Work, career, profession is important to everyone.
We all need to pursue something larger than ourselves to feel connected to a wider purpose, to feel connected to other people and (most importantly) to foster connection to ourselves in our work.
While this connection is important, it can also be very illusive; it’s difficult to see how completing a task, or a sitting in a repetitive meeting, is really moving the bar forward for your organization (or your career).
Fundamentally, your work is important (why would someone be paying you to do it if it wasn’t?).
Here are some strategies to connect more deeply to the many ways your work makes a difference.
It’s important to remember that how you are recognized for the work you do is different from the value of the work you do; they are not always equal or compatible.
Both are key parts of meaning, but in better understanding how your work makes a difference, you are able to connect to the value and meaning of it (absent of others thoughts, opinions and actions).
This is a vital first step, because if you can’t connect to the difference your work makes for yourself, no amount of positive feedback, or recognition, will make you feel good about yourself in your work.
Not getting the recognition from others you deserve at work?
Giving a voice to the value of your work, using concrete examples, empowers your ability to foster the respect your work deserves from others
There is a misconception that likability is what fuels careers; while being liked isn’t a bad thing, it is not the same as being respected.
Think about it for a moment.
Make a list of all the people you like at work; now make a list of all the people you respect; who would you trust to support your career and work?
I’ll bet it was someone you respected, and not just someone you liked.
So, how do you become well respected at work?
Here are 3 strategies that help you to stay liked AND be well respected.
You can like someone, without trusting them.
You can respect someone without liking them.
But you cannot respect someone without trusting them, even if is only in a specific context (i.e., not liking the payroll person at work, but trusting they will get you paid accurately and on time, respecting their work).
Likability plays less of a role in respect then most of us realize, so when you have to make a choice between building likeability and respectability at work, consider erring on the side of respectability to support your career and professional potential.
You are an expert in what you do, so you see things your boss (and possibly others) at work could not from your field of view.
So, when you see a glaring flaw in leadership’s logic, it’s a tough decision whether to mention it or not; is this a career limiting move (CLM) or an opportunity to support your organization?
Here are five considerations to help you decide when to speak truth to power:
Speaking truth to power is a delicate move, one only you can assess is right for you in your work and career.
When done in the right way, for the right reason, at the right time, in the right organizational context, it can support your high potential, enhancing your career.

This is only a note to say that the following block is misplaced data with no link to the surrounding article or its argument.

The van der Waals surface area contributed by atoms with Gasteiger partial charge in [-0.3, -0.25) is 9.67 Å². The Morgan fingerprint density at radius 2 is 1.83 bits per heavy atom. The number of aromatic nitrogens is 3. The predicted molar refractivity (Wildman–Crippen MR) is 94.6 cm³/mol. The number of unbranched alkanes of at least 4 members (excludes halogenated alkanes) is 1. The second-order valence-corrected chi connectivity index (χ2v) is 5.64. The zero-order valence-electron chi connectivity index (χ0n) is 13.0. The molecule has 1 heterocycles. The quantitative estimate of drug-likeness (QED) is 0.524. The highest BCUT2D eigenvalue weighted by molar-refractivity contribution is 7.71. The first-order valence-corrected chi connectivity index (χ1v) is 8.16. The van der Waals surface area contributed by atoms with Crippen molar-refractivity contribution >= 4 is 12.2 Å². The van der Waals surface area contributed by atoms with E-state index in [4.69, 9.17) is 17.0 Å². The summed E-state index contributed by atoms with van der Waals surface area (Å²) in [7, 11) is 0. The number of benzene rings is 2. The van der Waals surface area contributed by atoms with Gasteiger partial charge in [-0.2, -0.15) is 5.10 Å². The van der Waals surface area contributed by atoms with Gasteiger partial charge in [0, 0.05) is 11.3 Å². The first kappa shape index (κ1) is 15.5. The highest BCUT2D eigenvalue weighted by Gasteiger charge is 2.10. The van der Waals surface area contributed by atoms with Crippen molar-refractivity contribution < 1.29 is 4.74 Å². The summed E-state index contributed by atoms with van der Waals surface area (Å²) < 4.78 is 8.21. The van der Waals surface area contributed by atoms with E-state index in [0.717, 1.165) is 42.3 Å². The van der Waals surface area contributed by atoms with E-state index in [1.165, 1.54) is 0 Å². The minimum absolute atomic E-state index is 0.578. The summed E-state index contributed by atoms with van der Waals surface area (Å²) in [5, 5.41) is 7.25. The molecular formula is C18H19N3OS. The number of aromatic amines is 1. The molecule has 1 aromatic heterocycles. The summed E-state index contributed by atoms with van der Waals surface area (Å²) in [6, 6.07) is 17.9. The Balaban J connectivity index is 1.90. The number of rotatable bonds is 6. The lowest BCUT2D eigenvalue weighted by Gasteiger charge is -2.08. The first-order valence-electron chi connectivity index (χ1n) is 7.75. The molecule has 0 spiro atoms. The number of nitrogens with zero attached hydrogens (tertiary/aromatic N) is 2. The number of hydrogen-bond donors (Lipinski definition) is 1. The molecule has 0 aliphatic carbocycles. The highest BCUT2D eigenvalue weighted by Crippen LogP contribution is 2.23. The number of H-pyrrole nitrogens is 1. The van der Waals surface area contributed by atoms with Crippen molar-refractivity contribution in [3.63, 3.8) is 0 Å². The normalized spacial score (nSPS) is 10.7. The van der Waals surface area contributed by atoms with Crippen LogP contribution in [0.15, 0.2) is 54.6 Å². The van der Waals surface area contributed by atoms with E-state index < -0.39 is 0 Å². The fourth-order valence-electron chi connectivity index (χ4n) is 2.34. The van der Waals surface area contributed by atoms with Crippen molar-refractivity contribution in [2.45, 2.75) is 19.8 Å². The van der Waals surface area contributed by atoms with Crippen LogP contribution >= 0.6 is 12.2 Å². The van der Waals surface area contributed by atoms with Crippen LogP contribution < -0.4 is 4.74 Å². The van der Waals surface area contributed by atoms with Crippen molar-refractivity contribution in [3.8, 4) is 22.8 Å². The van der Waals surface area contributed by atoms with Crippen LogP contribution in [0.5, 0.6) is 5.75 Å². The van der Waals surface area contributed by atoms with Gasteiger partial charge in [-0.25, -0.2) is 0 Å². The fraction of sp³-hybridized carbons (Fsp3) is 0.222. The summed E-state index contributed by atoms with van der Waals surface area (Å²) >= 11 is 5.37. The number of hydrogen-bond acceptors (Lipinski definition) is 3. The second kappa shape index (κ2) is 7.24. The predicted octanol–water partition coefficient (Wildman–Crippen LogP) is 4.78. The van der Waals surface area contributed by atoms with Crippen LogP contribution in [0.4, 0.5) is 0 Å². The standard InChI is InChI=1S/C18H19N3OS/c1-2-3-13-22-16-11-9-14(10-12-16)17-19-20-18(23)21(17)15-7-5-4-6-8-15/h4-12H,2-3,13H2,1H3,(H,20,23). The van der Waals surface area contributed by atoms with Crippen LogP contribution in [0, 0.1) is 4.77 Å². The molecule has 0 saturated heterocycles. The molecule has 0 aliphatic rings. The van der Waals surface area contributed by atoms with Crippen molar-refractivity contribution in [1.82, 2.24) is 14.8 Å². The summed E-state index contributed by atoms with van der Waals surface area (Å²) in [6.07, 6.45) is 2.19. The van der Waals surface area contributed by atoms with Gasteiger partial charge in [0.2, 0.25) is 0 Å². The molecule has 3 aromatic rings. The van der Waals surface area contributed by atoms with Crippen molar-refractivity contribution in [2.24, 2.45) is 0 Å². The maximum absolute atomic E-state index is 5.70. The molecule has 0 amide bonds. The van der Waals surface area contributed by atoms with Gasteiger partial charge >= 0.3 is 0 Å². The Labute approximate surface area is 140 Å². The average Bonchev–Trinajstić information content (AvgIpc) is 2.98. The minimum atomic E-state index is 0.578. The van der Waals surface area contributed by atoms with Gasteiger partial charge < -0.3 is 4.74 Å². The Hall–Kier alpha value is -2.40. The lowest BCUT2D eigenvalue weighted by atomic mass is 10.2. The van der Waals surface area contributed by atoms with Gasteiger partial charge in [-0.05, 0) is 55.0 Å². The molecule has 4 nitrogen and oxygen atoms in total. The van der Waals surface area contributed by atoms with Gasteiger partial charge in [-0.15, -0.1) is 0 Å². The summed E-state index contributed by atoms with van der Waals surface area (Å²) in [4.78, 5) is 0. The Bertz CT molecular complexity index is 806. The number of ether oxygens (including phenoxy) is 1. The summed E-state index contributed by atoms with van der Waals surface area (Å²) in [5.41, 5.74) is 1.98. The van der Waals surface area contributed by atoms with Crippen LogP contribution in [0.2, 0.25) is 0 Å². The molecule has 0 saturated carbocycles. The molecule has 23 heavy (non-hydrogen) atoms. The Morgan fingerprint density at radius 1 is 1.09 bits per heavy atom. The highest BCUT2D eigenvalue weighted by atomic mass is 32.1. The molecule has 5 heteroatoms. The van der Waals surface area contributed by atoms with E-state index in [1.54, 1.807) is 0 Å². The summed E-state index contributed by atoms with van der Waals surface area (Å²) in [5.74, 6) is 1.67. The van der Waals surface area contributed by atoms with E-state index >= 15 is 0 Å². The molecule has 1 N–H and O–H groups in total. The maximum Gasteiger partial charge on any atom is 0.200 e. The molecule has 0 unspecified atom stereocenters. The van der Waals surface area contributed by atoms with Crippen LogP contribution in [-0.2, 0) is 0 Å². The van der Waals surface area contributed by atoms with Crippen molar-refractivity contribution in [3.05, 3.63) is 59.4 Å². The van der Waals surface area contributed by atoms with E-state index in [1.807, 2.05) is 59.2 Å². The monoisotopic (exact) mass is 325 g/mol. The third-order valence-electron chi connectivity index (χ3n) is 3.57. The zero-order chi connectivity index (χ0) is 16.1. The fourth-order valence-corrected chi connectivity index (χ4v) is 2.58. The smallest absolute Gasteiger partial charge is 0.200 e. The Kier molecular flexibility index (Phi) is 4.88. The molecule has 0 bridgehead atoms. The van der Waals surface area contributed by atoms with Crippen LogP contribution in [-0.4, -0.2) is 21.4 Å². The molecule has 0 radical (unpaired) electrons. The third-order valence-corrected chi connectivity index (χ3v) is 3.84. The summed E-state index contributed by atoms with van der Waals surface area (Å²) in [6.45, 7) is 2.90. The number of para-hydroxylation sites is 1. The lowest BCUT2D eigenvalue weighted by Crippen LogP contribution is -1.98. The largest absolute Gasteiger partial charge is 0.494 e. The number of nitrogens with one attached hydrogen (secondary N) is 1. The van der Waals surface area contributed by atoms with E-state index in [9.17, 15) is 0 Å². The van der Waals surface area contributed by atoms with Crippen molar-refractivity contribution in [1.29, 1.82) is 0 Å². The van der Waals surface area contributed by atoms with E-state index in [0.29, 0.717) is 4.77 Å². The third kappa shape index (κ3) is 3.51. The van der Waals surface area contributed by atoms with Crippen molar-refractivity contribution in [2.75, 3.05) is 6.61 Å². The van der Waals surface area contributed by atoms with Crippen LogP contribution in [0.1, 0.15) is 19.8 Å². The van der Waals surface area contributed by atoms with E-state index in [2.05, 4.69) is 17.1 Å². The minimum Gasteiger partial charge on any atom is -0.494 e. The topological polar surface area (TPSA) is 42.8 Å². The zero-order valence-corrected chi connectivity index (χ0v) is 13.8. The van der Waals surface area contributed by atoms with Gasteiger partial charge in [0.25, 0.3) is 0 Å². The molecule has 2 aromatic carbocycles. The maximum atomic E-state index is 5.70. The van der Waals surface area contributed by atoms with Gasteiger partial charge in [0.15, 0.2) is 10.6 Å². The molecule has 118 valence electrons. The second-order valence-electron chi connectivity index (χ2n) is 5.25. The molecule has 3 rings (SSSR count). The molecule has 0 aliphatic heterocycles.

I am a consummate do-it-yourself-er (DIYer). I like the challenge of learning new things, I love the creative process, and saving money/time is a great upside too.
While the DIY impulse is good for creativity, it has a professional downside; you lessen the capability to ask for help.
The availability of information on the internet makes it even more tempting to solve a problem immediately by looking it up; there are rich conversations we no longer have with our colleagues, friends and family on how to do things because we think we can find it all by our selves (or online).
What this does is build the “muscle” of self-sufficiency, almost to a fault, as it can feel like you should know how to figure everything out - you get “rusty” at asking for help, feeling more vulnerable about doing it, so yo do it less and less.
It also serves to diminish your patience with yourself, reducing your resilience to stick with the learning curve (everything should happen in easy-to-follow steps, just like on You Tube, or be as efficient as watching a TED Talk).
The learning curve is a really important tool in professional and personal development.
It means letting go of “knowing” and become open to “not knowing”.
This simple act is the first step in any kind of development, and it is rich.
It helps you to be more accepting of uncertainty and your own limits, and in that acceptance, more able to connect with, and trust, others to share your challenges.
The awkwardness you experience along the way means this is important, important enough to stay with discomfort in pursuit of something bigger than yourself.
Something you can only achieve by opening yourself to the wisdom and support of others
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ABOUT MY BLOG
I believe in giving back to others in many tangible ways. When I learn something new, or see something that might help others, I share it using my blog and website. You can always find my latest blog entries here, on Facebook or Linked In.